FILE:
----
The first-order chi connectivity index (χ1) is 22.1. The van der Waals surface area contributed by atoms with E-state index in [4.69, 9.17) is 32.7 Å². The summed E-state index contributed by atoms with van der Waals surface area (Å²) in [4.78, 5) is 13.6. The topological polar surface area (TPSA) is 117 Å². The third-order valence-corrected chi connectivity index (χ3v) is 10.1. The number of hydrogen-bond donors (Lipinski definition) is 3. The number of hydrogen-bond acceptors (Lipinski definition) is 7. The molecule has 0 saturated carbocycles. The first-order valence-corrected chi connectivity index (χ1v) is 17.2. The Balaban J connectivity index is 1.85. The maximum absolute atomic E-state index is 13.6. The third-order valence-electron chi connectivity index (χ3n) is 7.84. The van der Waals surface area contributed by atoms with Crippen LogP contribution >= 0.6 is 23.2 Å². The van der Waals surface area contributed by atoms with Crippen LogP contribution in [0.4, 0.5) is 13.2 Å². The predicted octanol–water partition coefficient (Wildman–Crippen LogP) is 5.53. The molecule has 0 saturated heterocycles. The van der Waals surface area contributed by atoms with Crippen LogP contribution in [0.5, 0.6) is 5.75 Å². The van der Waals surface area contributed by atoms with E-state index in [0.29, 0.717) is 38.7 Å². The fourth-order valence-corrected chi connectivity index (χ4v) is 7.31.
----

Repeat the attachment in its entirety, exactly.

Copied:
The first-order chi connectivity index (χ1) is 22.1. The van der Waals surface area contributed by atoms with E-state index in [4.69, 9.17) is 32.7 Å². The summed E-state index contributed by atoms with van der Waals surface area (Å²) in [4.78, 5) is 13.6. The topological polar surface area (TPSA) is 117 Å². The third-order valence-corrected chi connectivity index (χ3v) is 10.1. The number of hydrogen-bond donors (Lipinski definition) is 3. The number of hydrogen-bond acceptors (Lipinski definition) is 7. The molecule has 0 saturated carbocycles. The first-order valence-corrected chi connectivity index (χ1v) is 17.2. The Balaban J connectivity index is 1.85. The maximum absolute atomic E-state index is 13.6. The third-order valence-electron chi connectivity index (χ3n) is 7.84. The van der Waals surface area contributed by atoms with Crippen LogP contribution >= 0.6 is 23.2 Å². The van der Waals surface area contributed by atoms with Crippen LogP contribution in [0.4, 0.5) is 13.2 Å². The predicted octanol–water partition coefficient (Wildman–Crippen LogP) is 5.53. The molecule has 0 saturated heterocycles. The van der Waals surface area contributed by atoms with Crippen LogP contribution in [0.5, 0.6) is 5.75 Å². The van der Waals surface area contributed by atoms with E-state index in [0.29, 0.717) is 38.7 Å². The fourth-order valence-corrected chi connectivity index (χ4v) is 7.31.